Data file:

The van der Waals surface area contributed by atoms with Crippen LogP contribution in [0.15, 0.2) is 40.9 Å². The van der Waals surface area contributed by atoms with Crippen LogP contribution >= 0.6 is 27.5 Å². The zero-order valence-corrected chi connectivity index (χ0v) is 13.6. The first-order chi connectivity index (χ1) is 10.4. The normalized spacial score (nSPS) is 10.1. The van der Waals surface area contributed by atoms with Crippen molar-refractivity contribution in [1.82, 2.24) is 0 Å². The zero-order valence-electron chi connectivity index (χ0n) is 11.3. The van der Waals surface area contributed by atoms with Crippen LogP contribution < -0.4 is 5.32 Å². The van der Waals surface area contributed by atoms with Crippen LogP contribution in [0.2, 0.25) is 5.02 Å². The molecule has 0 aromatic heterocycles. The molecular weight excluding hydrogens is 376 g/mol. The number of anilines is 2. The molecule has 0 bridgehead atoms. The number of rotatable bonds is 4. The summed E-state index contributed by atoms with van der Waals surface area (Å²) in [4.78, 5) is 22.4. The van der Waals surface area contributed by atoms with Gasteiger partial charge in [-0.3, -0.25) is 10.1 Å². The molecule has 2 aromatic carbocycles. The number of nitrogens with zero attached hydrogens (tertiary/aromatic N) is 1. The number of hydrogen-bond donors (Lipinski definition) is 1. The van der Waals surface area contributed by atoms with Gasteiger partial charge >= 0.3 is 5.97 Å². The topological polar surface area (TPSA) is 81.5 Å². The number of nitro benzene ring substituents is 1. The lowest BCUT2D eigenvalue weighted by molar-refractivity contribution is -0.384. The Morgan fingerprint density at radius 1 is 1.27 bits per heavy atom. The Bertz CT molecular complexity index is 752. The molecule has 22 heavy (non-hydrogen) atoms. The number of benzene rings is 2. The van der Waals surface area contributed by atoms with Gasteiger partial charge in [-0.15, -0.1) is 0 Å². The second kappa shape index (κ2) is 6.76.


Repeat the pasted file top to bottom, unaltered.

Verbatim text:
The van der Waals surface area contributed by atoms with Crippen LogP contribution in [0.15, 0.2) is 40.9 Å². The van der Waals surface area contributed by atoms with Crippen LogP contribution >= 0.6 is 27.5 Å². The zero-order valence-corrected chi connectivity index (χ0v) is 13.6. The first-order chi connectivity index (χ1) is 10.4. The normalized spacial score (nSPS) is 10.1. The van der Waals surface area contributed by atoms with Crippen molar-refractivity contribution in [1.82, 2.24) is 0 Å². The zero-order valence-electron chi connectivity index (χ0n) is 11.3. The van der Waals surface area contributed by atoms with Crippen LogP contribution < -0.4 is 5.32 Å². The van der Waals surface area contributed by atoms with Crippen LogP contribution in [0.2, 0.25) is 5.02 Å². The molecule has 0 aromatic heterocycles. The molecular weight excluding hydrogens is 376 g/mol. The number of anilines is 2. The molecule has 0 bridgehead atoms. The number of rotatable bonds is 4. The summed E-state index contributed by atoms with van der Waals surface area (Å²) in [4.78, 5) is 22.4. The van der Waals surface area contributed by atoms with Gasteiger partial charge in [-0.3, -0.25) is 10.1 Å². The molecule has 2 aromatic carbocycles. The number of nitrogens with zero attached hydrogens (tertiary/aromatic N) is 1. The number of hydrogen-bond donors (Lipinski definition) is 1. The van der Waals surface area contributed by atoms with Gasteiger partial charge >= 0.3 is 5.97 Å². The topological polar surface area (TPSA) is 81.5 Å². The number of nitro benzene ring substituents is 1. The lowest BCUT2D eigenvalue weighted by molar-refractivity contribution is -0.384. The Morgan fingerprint density at radius 1 is 1.27 bits per heavy atom. The Bertz CT molecular complexity index is 752. The molecule has 22 heavy (non-hydrogen) atoms. The number of benzene rings is 2. The van der Waals surface area contributed by atoms with Gasteiger partial charge in [-0.15, -0.1) is 0 Å². The second kappa shape index (κ2) is 6.76.